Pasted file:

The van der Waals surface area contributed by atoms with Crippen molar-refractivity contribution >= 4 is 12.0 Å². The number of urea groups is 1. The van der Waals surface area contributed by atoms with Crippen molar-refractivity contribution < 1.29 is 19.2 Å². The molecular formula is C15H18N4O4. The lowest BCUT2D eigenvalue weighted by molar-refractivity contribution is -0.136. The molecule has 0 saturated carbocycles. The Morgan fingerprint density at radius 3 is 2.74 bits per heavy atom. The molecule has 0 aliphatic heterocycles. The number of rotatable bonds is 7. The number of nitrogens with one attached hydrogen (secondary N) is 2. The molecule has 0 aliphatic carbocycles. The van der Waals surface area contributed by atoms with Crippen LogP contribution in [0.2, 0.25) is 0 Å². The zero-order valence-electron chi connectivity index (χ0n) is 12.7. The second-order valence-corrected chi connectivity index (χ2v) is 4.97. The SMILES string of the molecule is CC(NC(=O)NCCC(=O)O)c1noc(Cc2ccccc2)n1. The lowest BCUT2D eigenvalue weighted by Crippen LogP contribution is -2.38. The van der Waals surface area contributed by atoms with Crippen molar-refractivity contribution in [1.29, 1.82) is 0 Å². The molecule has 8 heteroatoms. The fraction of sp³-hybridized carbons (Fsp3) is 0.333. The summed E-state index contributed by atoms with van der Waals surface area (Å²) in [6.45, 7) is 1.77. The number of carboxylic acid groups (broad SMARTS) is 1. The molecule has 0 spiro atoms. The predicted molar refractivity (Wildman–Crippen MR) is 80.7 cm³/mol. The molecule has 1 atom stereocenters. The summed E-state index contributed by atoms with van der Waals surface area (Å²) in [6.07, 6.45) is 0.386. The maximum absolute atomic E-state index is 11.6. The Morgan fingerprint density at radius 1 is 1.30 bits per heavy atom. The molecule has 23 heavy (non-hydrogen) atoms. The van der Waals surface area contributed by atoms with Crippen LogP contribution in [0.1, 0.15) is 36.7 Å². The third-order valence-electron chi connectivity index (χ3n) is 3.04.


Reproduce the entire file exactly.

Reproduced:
The van der Waals surface area contributed by atoms with Crippen molar-refractivity contribution >= 4 is 12.0 Å². The number of urea groups is 1. The van der Waals surface area contributed by atoms with Crippen molar-refractivity contribution < 1.29 is 19.2 Å². The molecular formula is C15H18N4O4. The lowest BCUT2D eigenvalue weighted by molar-refractivity contribution is -0.136. The molecule has 0 saturated carbocycles. The Morgan fingerprint density at radius 3 is 2.74 bits per heavy atom. The molecule has 0 aliphatic heterocycles. The number of rotatable bonds is 7. The number of nitrogens with one attached hydrogen (secondary N) is 2. The molecule has 0 aliphatic carbocycles. The van der Waals surface area contributed by atoms with Crippen LogP contribution in [0.2, 0.25) is 0 Å². The zero-order valence-electron chi connectivity index (χ0n) is 12.7. The second-order valence-corrected chi connectivity index (χ2v) is 4.97. The SMILES string of the molecule is CC(NC(=O)NCCC(=O)O)c1noc(Cc2ccccc2)n1. The lowest BCUT2D eigenvalue weighted by Crippen LogP contribution is -2.38. The van der Waals surface area contributed by atoms with Crippen molar-refractivity contribution in [1.29, 1.82) is 0 Å². The molecule has 8 heteroatoms. The fraction of sp³-hybridized carbons (Fsp3) is 0.333. The summed E-state index contributed by atoms with van der Waals surface area (Å²) in [6.45, 7) is 1.77. The number of carboxylic acid groups (broad SMARTS) is 1. The molecule has 0 spiro atoms. The predicted molar refractivity (Wildman–Crippen MR) is 80.7 cm³/mol. The molecule has 1 atom stereocenters. The summed E-state index contributed by atoms with van der Waals surface area (Å²) in [6.07, 6.45) is 0.386. The maximum absolute atomic E-state index is 11.6. The Morgan fingerprint density at radius 1 is 1.30 bits per heavy atom. The molecule has 23 heavy (non-hydrogen) atoms. The van der Waals surface area contributed by atoms with Crippen LogP contribution in [0.1, 0.15) is 36.7 Å². The third-order valence-electron chi connectivity index (χ3n) is 3.04.